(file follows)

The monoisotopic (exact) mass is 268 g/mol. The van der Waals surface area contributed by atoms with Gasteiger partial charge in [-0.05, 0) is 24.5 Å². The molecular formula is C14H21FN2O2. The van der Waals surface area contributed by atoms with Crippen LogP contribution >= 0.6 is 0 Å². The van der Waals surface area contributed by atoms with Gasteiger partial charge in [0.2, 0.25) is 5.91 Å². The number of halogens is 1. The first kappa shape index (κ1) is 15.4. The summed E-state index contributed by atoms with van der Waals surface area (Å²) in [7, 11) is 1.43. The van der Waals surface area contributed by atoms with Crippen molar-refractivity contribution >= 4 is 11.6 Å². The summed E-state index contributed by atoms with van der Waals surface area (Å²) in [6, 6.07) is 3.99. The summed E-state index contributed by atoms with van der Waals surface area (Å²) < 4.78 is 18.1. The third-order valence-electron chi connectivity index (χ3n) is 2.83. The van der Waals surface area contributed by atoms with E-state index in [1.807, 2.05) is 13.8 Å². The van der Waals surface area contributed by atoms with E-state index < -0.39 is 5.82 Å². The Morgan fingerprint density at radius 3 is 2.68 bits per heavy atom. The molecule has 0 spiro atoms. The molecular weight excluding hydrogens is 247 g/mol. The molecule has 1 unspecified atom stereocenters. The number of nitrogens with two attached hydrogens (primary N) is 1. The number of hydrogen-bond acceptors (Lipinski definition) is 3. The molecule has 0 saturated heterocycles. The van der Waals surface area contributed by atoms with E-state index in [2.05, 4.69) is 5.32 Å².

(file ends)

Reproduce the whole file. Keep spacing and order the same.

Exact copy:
The monoisotopic (exact) mass is 268 g/mol. The van der Waals surface area contributed by atoms with Gasteiger partial charge in [-0.05, 0) is 24.5 Å². The molecular formula is C14H21FN2O2. The van der Waals surface area contributed by atoms with Crippen LogP contribution >= 0.6 is 0 Å². The van der Waals surface area contributed by atoms with Gasteiger partial charge in [0.2, 0.25) is 5.91 Å². The number of halogens is 1. The first kappa shape index (κ1) is 15.4. The summed E-state index contributed by atoms with van der Waals surface area (Å²) in [7, 11) is 1.43. The van der Waals surface area contributed by atoms with Crippen molar-refractivity contribution >= 4 is 11.6 Å². The summed E-state index contributed by atoms with van der Waals surface area (Å²) in [6, 6.07) is 3.99. The summed E-state index contributed by atoms with van der Waals surface area (Å²) < 4.78 is 18.1. The third-order valence-electron chi connectivity index (χ3n) is 2.83. The van der Waals surface area contributed by atoms with E-state index in [1.807, 2.05) is 13.8 Å². The van der Waals surface area contributed by atoms with E-state index < -0.39 is 5.82 Å². The Morgan fingerprint density at radius 3 is 2.68 bits per heavy atom. The molecule has 0 spiro atoms. The molecular weight excluding hydrogens is 247 g/mol. The molecule has 1 unspecified atom stereocenters. The number of nitrogens with two attached hydrogens (primary N) is 1. The number of hydrogen-bond acceptors (Lipinski definition) is 3. The molecule has 0 saturated heterocycles. The van der Waals surface area contributed by atoms with E-state index in [2.05, 4.69) is 5.32 Å².